The Kentucky Division of Forestry's nurseries are going through the ultimate rebuilding year.
Created by the General Assembly 100 years ago, the division's mission is, in part, to help Kentuckians conserve tree resources.
That mission has been sorely tested this year, with one of the state's two tree nurseries crippled by tornadoes in March in Morgan County.
Normally, when they're at full capacity, the nurseries (the other is in Marshall County) are capable of providing 3 million to 4 million seedlings each year, said Lynn True, spokeswoman for the Division of Forestry.
Never miss a local story.
The Morgan County nursery was directly in the path of the early March tornadoes that devastated West Liberty.
"We're right on the outskirts of West Liberty and took the brunt of it," True said.
Several buildings were blown away, as was the nursery's firefighting equipment.
Most seedlings that were 1 to 2 feet tall — about 700 of them — were largely unscathed.
"The damage came from all the equipment scattered everywhere," True said.
The nursery begins selling trees in the winter and waits for just the right kind of conditions to pull them out of the ground.
"We'll do 60,000 in a day," said Tim Sheehan, forest reserve branch manager. Then, when things turn cold and snowy again, they spend their time inside, bundling the trees together, getting them ready to ship out in January, February and March.
So the tornado hit right in the middle of shipping season.
"March 2 is the busiest time to be shipping trees," Sheehan said. "We had a semi-load of trees to be shipped to the Western Kentucky nursery and a couple of large planting contractors who do reclamation work on their way to pick up trees. In the blink of an eye, you've got no electric, no computer, no phones, ... and a pile of steel on all your trees."
Then you get 5 inches of snow, Sheehan said. In all, they lost about $150,000 in tree orders.
No one at the nursery was hurt, he said, and employees found a working tractor to pull the debris off bundles of seedlings.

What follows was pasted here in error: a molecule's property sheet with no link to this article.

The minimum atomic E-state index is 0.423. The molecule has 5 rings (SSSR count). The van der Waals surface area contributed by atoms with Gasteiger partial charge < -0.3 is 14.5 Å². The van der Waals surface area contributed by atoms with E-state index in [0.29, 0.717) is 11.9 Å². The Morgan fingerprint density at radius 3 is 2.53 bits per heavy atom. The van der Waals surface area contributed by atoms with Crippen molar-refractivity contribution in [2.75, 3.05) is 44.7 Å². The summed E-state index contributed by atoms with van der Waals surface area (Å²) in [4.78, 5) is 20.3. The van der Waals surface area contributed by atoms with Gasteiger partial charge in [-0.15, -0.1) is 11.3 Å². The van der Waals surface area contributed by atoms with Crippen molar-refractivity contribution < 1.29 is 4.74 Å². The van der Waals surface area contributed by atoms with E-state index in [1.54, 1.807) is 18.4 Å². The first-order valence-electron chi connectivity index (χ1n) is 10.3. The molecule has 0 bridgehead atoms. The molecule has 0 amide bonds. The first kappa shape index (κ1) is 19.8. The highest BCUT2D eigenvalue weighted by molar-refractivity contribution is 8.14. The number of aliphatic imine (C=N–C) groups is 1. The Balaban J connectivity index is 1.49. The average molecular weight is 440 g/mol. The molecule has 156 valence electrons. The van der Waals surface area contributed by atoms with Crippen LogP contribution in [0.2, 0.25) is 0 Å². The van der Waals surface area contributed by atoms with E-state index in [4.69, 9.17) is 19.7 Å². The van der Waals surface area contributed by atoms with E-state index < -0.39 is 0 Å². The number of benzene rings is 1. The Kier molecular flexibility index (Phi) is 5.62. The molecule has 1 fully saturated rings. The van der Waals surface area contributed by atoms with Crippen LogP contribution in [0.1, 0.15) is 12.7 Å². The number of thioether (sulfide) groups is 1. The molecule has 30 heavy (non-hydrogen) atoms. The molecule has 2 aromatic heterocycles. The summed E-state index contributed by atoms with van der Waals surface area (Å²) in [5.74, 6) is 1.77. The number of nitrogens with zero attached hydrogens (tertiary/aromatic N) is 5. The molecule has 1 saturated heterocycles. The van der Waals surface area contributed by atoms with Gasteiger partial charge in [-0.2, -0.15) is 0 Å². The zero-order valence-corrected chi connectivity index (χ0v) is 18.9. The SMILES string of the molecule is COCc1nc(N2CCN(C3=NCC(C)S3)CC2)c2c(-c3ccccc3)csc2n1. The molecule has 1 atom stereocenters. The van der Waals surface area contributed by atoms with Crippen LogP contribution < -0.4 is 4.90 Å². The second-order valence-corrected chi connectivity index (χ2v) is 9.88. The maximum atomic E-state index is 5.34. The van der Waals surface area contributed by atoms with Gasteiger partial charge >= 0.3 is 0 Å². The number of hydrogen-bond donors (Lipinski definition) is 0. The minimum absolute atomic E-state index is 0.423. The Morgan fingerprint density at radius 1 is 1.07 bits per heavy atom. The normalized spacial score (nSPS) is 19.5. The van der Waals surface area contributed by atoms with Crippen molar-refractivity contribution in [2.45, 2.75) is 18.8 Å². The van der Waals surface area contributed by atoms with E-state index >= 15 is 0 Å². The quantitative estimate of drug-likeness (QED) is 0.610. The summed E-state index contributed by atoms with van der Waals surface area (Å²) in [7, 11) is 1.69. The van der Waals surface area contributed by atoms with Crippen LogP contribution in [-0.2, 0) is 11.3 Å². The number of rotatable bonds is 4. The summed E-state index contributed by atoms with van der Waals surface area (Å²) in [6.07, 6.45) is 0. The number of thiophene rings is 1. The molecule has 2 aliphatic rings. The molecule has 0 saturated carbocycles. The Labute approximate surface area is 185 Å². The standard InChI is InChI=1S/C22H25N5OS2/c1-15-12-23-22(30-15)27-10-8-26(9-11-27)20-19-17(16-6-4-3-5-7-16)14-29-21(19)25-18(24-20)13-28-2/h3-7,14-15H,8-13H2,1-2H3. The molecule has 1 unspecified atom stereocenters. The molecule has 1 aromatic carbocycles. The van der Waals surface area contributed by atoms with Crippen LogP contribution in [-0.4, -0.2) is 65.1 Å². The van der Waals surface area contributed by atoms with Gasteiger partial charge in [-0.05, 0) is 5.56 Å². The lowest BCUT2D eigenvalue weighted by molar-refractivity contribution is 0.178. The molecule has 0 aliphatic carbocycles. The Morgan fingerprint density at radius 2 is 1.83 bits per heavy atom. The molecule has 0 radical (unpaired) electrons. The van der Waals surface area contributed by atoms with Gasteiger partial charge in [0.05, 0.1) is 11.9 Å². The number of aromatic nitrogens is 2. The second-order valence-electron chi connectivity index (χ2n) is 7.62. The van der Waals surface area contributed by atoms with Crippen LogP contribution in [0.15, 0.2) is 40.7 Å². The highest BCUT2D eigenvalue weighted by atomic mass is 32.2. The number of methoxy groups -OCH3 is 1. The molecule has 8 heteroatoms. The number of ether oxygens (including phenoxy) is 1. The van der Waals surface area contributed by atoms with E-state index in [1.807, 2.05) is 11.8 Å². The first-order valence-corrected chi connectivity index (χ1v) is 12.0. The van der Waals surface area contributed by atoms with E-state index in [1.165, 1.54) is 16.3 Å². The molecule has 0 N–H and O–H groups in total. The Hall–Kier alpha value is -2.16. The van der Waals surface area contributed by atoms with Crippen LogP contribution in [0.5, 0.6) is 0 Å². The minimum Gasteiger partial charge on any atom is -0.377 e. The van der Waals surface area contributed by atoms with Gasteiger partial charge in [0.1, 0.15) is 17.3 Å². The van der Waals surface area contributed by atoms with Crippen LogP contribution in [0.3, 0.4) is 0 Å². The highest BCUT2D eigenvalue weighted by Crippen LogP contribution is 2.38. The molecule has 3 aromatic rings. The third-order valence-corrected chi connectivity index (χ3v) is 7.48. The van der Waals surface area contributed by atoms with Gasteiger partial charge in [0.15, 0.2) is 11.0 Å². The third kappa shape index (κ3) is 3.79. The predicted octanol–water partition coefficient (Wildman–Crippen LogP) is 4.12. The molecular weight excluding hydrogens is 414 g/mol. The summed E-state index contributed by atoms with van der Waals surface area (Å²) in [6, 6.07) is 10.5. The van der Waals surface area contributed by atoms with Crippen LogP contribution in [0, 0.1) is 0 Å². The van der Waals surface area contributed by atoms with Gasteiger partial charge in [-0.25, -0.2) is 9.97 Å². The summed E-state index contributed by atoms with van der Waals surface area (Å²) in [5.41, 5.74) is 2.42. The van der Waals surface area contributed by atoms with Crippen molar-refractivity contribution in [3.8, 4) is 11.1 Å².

"All these people are depending on these trees," Sheehan said. "When you get into March, people are ready to plant."
They were able to get a few of those trees out, and many young seedlings in the ground survived, although the tornado sucked the mulch and lighter seeds, such as ash and yellow poplar, right out of the ground, said Charlie Saunders, the Morgan County nursery superintendent.
The summer was rough: The tornado also destroyed $40,000 in water pipes used to irrigate the nursery, adding another layer of difficulty to dealing with this year's drought.
The next challenge is coming up: As it does every year, the state is taking orders for seedlings for dozens of kinds of trees. The Morgan County nursery has the trees; what they don't have yet is a place to process them this winter. Bids have gone out for a building, but they will have to use refrigerated trucks to clean and bundle the trees and store them until they can be shipped out.
Otherwise, the prospect is even worse: "We're going to have to plow them under if we can't get a building to process them in," Sheehan said.
Replacements for those baby trees won't be easy to find.
"We lost 90 to 95 percent of the stocking trees that we use to collect seed to plant," Saunders said. "They're all gone."
He said he and other forestry officials are scouting now for new sources. Recently, he combed the grounds at the University of Kentucky for pin oak acorns.
One of the most difficult trees to replace will be a popular disease-free butternut.
"We used to get eight 5-gallon buckets of nuts a year off that tree," Saunders said. "We had a nice adult tree that was canker-free. We lost a lot of nice trees, but that butternut was the one I wish we could have saved. It was just uprooted too much."